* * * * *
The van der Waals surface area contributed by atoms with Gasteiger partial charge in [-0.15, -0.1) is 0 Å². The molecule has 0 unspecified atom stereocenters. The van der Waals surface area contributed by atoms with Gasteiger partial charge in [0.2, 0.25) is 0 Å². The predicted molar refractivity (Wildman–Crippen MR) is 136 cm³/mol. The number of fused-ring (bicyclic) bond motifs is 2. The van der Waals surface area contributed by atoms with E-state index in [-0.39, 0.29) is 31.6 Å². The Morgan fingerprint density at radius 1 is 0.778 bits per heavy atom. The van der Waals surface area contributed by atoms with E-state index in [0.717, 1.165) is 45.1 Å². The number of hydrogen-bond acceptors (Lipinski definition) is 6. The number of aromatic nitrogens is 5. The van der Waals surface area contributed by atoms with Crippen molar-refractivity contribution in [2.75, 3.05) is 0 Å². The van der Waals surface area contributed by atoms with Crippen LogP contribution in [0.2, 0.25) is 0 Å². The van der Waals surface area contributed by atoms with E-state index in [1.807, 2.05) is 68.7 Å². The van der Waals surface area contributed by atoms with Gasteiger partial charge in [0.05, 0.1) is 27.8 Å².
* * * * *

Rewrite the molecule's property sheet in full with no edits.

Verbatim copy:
The van der Waals surface area contributed by atoms with Gasteiger partial charge in [-0.15, -0.1) is 0 Å². The molecule has 0 unspecified atom stereocenters. The van der Waals surface area contributed by atoms with Gasteiger partial charge in [0.2, 0.25) is 0 Å². The predicted molar refractivity (Wildman–Crippen MR) is 136 cm³/mol. The number of fused-ring (bicyclic) bond motifs is 2. The van der Waals surface area contributed by atoms with E-state index in [-0.39, 0.29) is 31.6 Å². The Morgan fingerprint density at radius 1 is 0.778 bits per heavy atom. The van der Waals surface area contributed by atoms with E-state index in [0.717, 1.165) is 45.1 Å². The number of hydrogen-bond acceptors (Lipinski definition) is 6. The number of aromatic nitrogens is 5. The van der Waals surface area contributed by atoms with Crippen molar-refractivity contribution in [2.75, 3.05) is 0 Å². The van der Waals surface area contributed by atoms with Crippen LogP contribution in [0.2, 0.25) is 0 Å². The van der Waals surface area contributed by atoms with E-state index in [1.807, 2.05) is 68.7 Å². The van der Waals surface area contributed by atoms with Gasteiger partial charge in [0.05, 0.1) is 27.8 Å².